On consumer’s side, they have different ways for holding the cards. Through Kim,F. Dunn, and E.Mumy (2005), consumers have also different incentives to incur the time and psychological costs for searching the lower interest rates. By lower interest rates charges on credit card, this will make the consumers to use the card more frequently as their daily needs. Many consumers also value the uncollateralized credit lines for making purchases when their income is not arrive yet even at relatively high interest rates. Brito and Hartley (1995) mentioned that because of the limited alternatives to short-term uncollateralized credit, the demand for such credit may be fairly in-elastic with respect to price. Yet, Ausubel (1991) suggested that consumers may not even consider the interest rate when making the purchases because they do not intend to borrow for an extended period when they make purchases. However, they may change their minds when the bills arrive.

2.1.2 Credit Card Adoption among Students

As nowadays world, the use of credit cards among students has received much attention. According to Warwick & Mansfield (2000) indentified that credit card companies aggressively target college students because they are expected to have higher than average earning power and are seen by credit card companies as a desirable market. However, United State General Accounting Office (2001) further explanation with policy makers is concerned about this aggressive marketing of credit cards to the students. On the other words, credit has been linked to multiple problems in the college students such as anxiety, dropping out of school, filling for bankruptcy and even most important one is suicide ( Mannix, 1999; McMurtrie, 1999).

Feinberg (1986) mentioned that the more credit cards, the more likely the students are to spend more. This is because the students do not really understand on the financial implications of having a large numbers of credit cards and also carrying a large number of credit card debts. Furthermore, Kidwell and Turrisi (2000) noted that if students do not have enough money or they shy to borrow the money in their checking account to use cash, write a check, or use debit card, they were more likely to acquire a new credit card as well.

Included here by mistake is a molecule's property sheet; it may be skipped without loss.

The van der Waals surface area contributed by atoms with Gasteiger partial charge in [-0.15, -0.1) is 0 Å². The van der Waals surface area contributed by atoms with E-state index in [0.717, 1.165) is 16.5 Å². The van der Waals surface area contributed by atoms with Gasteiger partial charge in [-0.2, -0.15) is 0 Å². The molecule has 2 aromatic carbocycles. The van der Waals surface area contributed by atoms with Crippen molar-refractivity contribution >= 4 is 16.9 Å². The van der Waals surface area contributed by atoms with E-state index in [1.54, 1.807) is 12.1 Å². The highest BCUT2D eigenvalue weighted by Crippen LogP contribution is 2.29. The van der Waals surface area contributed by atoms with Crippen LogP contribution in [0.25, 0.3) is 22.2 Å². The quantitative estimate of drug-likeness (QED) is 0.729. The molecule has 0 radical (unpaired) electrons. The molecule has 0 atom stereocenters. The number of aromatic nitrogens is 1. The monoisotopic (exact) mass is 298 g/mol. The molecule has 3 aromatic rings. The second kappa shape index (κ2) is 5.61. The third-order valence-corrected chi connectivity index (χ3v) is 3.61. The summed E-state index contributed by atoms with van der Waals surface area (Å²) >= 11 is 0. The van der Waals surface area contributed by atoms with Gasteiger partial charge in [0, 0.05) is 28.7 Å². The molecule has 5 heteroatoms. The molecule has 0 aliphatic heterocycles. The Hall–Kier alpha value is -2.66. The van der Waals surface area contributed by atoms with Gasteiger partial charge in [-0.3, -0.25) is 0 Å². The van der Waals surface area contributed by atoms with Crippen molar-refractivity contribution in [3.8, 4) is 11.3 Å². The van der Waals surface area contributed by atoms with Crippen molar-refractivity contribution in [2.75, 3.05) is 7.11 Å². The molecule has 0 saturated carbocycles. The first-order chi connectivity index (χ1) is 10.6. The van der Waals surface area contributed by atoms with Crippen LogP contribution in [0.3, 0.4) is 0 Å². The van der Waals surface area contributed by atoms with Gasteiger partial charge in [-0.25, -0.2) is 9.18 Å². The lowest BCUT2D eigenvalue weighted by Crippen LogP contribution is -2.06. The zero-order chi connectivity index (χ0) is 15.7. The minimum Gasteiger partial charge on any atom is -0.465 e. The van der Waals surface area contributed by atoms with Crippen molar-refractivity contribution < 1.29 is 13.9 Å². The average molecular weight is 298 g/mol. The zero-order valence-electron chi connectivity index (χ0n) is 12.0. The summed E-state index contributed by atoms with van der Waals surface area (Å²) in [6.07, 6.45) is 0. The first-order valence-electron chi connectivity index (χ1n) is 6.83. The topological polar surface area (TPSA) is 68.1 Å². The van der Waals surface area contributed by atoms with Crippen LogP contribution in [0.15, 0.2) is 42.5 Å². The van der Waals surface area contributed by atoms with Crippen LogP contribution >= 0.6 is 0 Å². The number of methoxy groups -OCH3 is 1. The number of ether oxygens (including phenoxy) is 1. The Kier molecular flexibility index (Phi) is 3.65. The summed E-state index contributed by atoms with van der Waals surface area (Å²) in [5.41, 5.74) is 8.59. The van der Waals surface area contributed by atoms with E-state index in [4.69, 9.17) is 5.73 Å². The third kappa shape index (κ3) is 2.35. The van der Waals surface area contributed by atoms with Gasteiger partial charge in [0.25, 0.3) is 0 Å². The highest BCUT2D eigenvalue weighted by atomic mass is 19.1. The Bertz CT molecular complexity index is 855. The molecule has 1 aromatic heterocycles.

In a recent study of current college students and post-grads, credit cards were the third highest category for brand loyalty (Hein, 20003). This issue has contributed to a new form of “college credit” on campuses today. Between 70 percent and 80 percent that of all college students have at least one credit cards (Nellie Mae, 2005; Pinto and Mansfield, 2006). Nellie Mae (2005) further explains that college students carry an average monthly outstanding balance of $2,169 and graduate with credit card debt in addition to student loans. On the other hand, Pinto and Mansfield (2006) also estimated that fifty-nine percent of those who have student loans also have credit card debt. Since it is legal in most states for a 18 years old to obtain a credit card without parental consent or proof of employment, students may come to campus and obtain credit cards for the first time with little guidance on how to manage their debt (Lyons, 2004).

In addition to that, Faber & O’Guinn (1988) stated that increased in spending has been associated with increased debt. For example, there are forty-two percent of former undergraduate students who participated in the 2002 National Student Loan Survey reported that student loan debt was a major reason for not attending graduate school ( Baum & O’Malley, 2003). When the students find their credit card spending to be out of hand, they maybe force to leave the school in order to work part time as to pay their debt. Gallo (2003) mentioned that one large Midwestern institution was losing more students to credit card debt than to academic failure. The more serious things are some others have gone so far as to commit suicide because of credit card debt (Goff-Parker, 2006).